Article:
Jonas Bonér on Reactive Systems Anti-Patterns
Taking the opportunity offered by the update to the Reactive Manifesto, InfoQ asked Jonas Bonér, Typesafe CTO and original author of the first Reactive Manifesto, some questions about his vision of “Reactive” applications. Jonas offered his thoughts about both desirable features of reactive applications and what is not reactive programming.
InfoQ: Could you please explain your view of service size and behavior in the Reactive model?
Jonas: Service size and management is really a trend that we see changing in a Reactive direction. Docker, for example, is a container that gives much better control of granularity, and a great example of the trend towards smaller units of managed services. When I talk about service size I don’t refer to lines of code or bytes but about the single responsibility principle—doing one thing and one thing well. By having a simple contract that a service lives up to, it can more reliably handle that one thing. Relying on simple protocols makes the services easier to compose and to keep isolated from each other—which makes them easier to both write, understand, maintain, deploy and upgrade. So to sum things up; small services with high integrity and cohesion that you can compose, but still be managed in isolation—that’s the vision of the whole microservices movement, and that is in the spirit of Reactive.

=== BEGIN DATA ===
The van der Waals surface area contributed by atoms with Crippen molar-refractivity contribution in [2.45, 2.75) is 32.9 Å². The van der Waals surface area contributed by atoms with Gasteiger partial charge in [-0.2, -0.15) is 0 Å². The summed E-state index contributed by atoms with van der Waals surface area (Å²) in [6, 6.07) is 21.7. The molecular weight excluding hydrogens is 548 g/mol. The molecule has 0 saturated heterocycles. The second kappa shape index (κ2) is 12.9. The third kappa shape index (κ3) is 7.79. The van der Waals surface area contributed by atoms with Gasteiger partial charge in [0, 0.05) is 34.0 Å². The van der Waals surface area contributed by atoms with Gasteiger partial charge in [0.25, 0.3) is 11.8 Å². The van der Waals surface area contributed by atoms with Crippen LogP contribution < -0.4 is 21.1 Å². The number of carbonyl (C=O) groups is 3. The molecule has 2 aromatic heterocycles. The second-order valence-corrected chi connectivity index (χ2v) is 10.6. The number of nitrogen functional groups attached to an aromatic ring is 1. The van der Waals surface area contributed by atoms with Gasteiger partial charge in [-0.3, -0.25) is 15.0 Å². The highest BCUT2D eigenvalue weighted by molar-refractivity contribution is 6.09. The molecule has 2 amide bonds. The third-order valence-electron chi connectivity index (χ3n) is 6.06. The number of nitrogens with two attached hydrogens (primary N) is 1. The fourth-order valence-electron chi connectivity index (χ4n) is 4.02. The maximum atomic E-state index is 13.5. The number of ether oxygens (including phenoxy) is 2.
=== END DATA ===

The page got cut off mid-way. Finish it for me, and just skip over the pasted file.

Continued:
InfoQ: How is this different than how services are usually composed today?
Jonas: In classic JEE apps, services are written in a very monolithic way. That ties back to a strong coupling between the components in the service and between services. It makes it hard to understand the system, with the services tangled and dependent. It’s also very hard to evolve the system like that—hard to let these services that are coupled in the monolith to evolve independently. In non-Reactive world—since all these services are tightly coupled—you need to upgrade all of them at once. And in terms of managing failure, when one service fails it can take down the entire app, instead of allowing you to deal with the failure in isolation.
App servers (WebLogic, JBoss, Tomcat, etc.) really encourage this monolithic model. They assume that you are bundling your service JARs into an EAR file as a way of grouping your services, which you then deploy—alongside all your other applications and services—into the single running instance of the app server, who manages the service “isolation” through class loader tricks; a very fragile model.
InfoQ: In the manifesto you talk about how reactive applications should meet failure “with elegance” rather than disaster. What do you mean by that?
Jonas: Yes, error handling is a great example of how failure management is an afterthought for most applications. The two main problems I see are first, poor isolation and containment of errors and second, that all types of errors are sent right back to the client in a synchronous fashion.